We need your help to revive a section of the trail in Reading. Volunteer! Donate! Join Us! Click Here to Learn More
The Schuylkill River Greenways map is divided by Trailheads, Trail Towns and Places to Visit.
Built in 1744 as a country summer home by wine importer John Wister, Grumblethorpe was originally known as “John Wister’s Big House” because it had multiple stories. Built from stone quarried on and oak cut from the Wisters’ extensive property, the house is a prime example of domestic Pennsylvania German architecture of the period. Intended as a summer retreat, the house was occupied also in winter in the year 1793 when the Wister family sought refuge from the yellow fever epidemic raging in Philadelphia. In the early 19th century, Charles Jones Wister I, grandson of John, made it his year-round residence. The family retained ownership until the 1950’s.
Members of the Wister family are known for their contributions to American literature, horticulture, historic preservation, and astronomy. Owen Wister, the author of the well-known novel of the American west, The Virginian lived nearby and spent summers in his youth there. Sally Wister, who lived in the house during the Revolution, kept a diary of her experience and perspective on the changing nation. Her diary remains in publication today and provides insight into the thoughts of teenagers in the 18th century. Charles Jones Wister, who named the house Grumblethorpe after reading the humorous 19th century book Thinks I to Myself, was known for his finely-crafted scientific tools and his broad knowledge of the sciences. Charles kept a weather diary and recorded the weather every day for decades. Today, these records are still used by forecasters in the Philadelphia region as a benchmark for declaring the hottest or coldest day on record.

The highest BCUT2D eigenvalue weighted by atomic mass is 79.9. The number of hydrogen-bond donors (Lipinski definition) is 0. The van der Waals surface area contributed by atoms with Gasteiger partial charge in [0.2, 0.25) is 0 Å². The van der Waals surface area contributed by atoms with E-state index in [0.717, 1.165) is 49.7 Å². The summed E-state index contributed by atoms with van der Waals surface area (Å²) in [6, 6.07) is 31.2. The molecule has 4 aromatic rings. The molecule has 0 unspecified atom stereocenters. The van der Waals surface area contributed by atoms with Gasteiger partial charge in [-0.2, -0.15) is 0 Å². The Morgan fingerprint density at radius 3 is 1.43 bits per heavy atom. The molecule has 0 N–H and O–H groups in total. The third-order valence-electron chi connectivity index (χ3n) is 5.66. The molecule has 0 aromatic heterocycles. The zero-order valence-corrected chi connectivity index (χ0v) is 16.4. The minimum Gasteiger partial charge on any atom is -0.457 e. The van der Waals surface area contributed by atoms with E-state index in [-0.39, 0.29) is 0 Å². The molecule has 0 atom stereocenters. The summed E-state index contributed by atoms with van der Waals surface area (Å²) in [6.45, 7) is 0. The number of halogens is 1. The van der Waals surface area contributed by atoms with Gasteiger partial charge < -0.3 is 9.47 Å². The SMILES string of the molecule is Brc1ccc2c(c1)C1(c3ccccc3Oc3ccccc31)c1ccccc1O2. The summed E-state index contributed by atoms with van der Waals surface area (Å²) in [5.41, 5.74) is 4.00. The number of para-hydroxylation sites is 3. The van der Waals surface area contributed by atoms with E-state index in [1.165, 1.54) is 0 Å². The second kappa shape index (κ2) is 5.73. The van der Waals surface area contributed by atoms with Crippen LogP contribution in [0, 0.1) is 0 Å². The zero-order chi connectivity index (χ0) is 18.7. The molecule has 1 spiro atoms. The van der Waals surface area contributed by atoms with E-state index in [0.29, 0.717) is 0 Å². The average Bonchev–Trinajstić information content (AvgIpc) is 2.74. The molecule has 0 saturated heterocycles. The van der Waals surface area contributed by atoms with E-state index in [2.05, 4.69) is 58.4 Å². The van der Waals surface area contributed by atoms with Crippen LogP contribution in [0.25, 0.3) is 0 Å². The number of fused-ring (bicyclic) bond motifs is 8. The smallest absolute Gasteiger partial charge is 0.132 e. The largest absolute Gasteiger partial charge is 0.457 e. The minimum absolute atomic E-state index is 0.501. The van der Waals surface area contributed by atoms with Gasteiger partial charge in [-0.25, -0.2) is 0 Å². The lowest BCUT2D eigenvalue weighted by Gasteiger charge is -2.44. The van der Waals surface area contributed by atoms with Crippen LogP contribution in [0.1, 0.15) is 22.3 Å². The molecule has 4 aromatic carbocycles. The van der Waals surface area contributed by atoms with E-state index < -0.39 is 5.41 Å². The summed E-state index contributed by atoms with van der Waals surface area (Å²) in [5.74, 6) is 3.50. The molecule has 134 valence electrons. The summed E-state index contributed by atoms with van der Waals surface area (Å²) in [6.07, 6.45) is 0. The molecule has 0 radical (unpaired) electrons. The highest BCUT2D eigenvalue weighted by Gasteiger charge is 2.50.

Period furnishings and the personal property of the Wister family who occupied the home for over one hundred and sixty years are displayed throughout the house. The large gardens surrounding the house have been restored to resemble the gardens as they appeared when Charles Wister, John Wister’s grandson, inhabited the home.